Introductory Seminars for First-Year Students

Catching up with Traditional Ecological Knowledge


Traditional ecological knowledge—the knowledge developed and maintained by local communities over many generations about their natural environment—is increasingly appreciated as fundamental to solving environmental problems. In this seminar, we will explore some of the cutting-edge research on traditional ecological knowledge and its conceptual and practical role in guiding ecosystem restoration. We will address some key questions. For example, what makes traditional ecological knowledge different from Western science? What led to the recent increase in Western scientists' appreciation of traditional ecological knowledge? How can traditional ecological knowledge inform ecosystem restoration in a world that is undergoing rapid climate change, land use change, and biological invasion? And how can traditional ecological knowledge be merged with Western science to achieve more successful ecosystem restoration? The core of this seminar will be discussion based on reading of primary articles. We will also practice science communication through podcast projects. The final goal is for each group consisting of 2-3 students to make a 5-minute podcast on the scientific topic of their choice from the materials we discuss in class.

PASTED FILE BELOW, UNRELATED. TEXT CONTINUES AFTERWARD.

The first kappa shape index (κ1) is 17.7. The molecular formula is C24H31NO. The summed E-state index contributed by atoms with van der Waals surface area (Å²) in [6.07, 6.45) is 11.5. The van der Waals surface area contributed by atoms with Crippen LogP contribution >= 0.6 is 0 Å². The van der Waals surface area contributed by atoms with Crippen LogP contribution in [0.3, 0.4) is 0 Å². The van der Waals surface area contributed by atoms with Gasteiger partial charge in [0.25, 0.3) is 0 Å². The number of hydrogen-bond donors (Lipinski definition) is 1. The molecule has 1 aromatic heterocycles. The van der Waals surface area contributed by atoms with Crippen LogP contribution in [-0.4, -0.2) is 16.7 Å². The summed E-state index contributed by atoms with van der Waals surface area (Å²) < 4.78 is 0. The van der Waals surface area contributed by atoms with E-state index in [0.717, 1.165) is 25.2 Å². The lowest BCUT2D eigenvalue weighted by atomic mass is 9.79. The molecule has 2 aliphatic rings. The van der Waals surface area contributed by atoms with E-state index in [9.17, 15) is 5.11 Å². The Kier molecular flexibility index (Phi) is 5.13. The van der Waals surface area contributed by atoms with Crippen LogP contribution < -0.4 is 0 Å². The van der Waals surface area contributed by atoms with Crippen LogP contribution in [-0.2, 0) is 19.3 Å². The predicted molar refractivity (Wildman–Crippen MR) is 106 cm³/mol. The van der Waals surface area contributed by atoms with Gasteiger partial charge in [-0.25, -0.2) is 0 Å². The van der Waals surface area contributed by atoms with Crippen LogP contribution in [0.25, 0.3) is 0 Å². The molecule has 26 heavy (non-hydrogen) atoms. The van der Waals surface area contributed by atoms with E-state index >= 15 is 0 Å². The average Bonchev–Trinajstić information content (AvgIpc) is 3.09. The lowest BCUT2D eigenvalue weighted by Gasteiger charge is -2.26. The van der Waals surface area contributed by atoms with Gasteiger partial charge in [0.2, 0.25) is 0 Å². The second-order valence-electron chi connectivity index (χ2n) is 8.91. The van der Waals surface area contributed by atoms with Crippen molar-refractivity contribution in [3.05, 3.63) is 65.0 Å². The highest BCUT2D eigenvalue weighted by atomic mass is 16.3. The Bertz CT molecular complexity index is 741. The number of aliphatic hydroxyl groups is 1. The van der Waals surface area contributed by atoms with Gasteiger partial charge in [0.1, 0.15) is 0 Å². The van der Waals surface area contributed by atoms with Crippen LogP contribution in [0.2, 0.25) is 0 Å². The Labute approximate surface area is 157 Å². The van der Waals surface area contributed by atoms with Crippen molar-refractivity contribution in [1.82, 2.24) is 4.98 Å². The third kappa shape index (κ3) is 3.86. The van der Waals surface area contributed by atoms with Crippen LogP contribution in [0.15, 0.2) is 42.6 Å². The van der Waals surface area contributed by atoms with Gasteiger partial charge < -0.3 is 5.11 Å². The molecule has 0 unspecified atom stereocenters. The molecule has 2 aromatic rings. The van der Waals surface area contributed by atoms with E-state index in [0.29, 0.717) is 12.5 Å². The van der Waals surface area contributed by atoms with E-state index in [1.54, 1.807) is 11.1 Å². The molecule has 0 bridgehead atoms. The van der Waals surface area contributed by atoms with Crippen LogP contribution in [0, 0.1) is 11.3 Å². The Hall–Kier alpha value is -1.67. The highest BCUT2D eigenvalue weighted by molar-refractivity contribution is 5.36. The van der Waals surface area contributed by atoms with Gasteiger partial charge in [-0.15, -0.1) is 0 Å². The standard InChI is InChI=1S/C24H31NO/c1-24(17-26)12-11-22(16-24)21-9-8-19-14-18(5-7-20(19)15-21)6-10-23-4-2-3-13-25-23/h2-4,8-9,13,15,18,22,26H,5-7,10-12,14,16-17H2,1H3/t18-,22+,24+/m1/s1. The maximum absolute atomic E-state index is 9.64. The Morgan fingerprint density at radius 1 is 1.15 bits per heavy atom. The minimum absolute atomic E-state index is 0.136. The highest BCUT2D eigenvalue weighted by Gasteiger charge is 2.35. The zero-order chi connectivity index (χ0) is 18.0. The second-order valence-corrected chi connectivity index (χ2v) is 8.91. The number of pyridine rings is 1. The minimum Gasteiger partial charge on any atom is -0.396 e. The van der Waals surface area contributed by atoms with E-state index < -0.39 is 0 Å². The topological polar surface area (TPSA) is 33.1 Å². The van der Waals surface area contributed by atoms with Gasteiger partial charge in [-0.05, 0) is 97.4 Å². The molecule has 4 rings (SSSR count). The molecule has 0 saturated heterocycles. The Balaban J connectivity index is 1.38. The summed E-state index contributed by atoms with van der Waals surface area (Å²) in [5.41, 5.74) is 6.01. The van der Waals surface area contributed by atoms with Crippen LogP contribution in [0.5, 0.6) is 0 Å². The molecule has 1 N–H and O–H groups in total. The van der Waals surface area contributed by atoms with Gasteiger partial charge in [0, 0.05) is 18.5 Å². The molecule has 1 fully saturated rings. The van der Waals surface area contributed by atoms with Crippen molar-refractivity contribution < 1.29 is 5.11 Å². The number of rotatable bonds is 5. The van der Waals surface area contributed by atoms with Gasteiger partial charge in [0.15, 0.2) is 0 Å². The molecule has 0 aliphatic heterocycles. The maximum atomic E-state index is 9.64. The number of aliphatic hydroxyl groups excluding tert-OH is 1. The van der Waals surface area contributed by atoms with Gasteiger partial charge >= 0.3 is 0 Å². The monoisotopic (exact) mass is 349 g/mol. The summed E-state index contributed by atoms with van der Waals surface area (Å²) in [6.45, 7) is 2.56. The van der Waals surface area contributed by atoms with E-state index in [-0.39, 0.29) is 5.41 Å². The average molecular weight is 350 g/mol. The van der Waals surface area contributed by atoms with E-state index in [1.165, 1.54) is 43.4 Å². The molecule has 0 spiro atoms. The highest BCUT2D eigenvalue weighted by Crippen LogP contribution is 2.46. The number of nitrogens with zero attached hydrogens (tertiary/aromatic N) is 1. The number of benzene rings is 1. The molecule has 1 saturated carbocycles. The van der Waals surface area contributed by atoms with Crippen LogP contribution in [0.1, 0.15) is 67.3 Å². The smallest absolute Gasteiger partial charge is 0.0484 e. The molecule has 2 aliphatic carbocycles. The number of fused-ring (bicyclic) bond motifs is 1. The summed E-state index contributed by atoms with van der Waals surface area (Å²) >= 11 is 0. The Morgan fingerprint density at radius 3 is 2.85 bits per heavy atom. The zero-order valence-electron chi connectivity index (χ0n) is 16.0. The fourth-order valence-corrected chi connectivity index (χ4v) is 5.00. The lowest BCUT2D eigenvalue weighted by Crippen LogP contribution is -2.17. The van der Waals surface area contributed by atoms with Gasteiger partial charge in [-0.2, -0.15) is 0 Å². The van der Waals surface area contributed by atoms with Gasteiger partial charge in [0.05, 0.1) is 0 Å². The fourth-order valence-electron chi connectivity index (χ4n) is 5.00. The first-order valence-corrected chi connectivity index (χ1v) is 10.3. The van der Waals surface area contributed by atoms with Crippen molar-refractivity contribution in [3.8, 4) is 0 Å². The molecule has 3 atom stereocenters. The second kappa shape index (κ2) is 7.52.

Meet the Instructor(s)

Tadashi Fukami

“I grew up near Tokyo, but my parents used to take my brothers and me to our grandparents’ place in the countryside in Wakayama. My exposure to nature there in early childhood--through fishing, tide pooling, insect catching, bird watching, etc.—was a main reason why I developed an interest in ecology. This interest was reinforced by my high-school biology teacher who talked about natural history around the school in every class. After attending Waseda University for my bachelor’s degree and the University of Tokyo for my master’s degree, I did my Ph.D. study at the University of Tennessee, Knoxville. I then went to New Zealand to work at the research institute called Manaaki Whenua – Landcare Research, where I was introduced to the importance of traditional ecological knowledge to biological conservation and restoration. After that, I was at the University of Hawaii at Manoa for a few years before moving to Stanford in 2008.”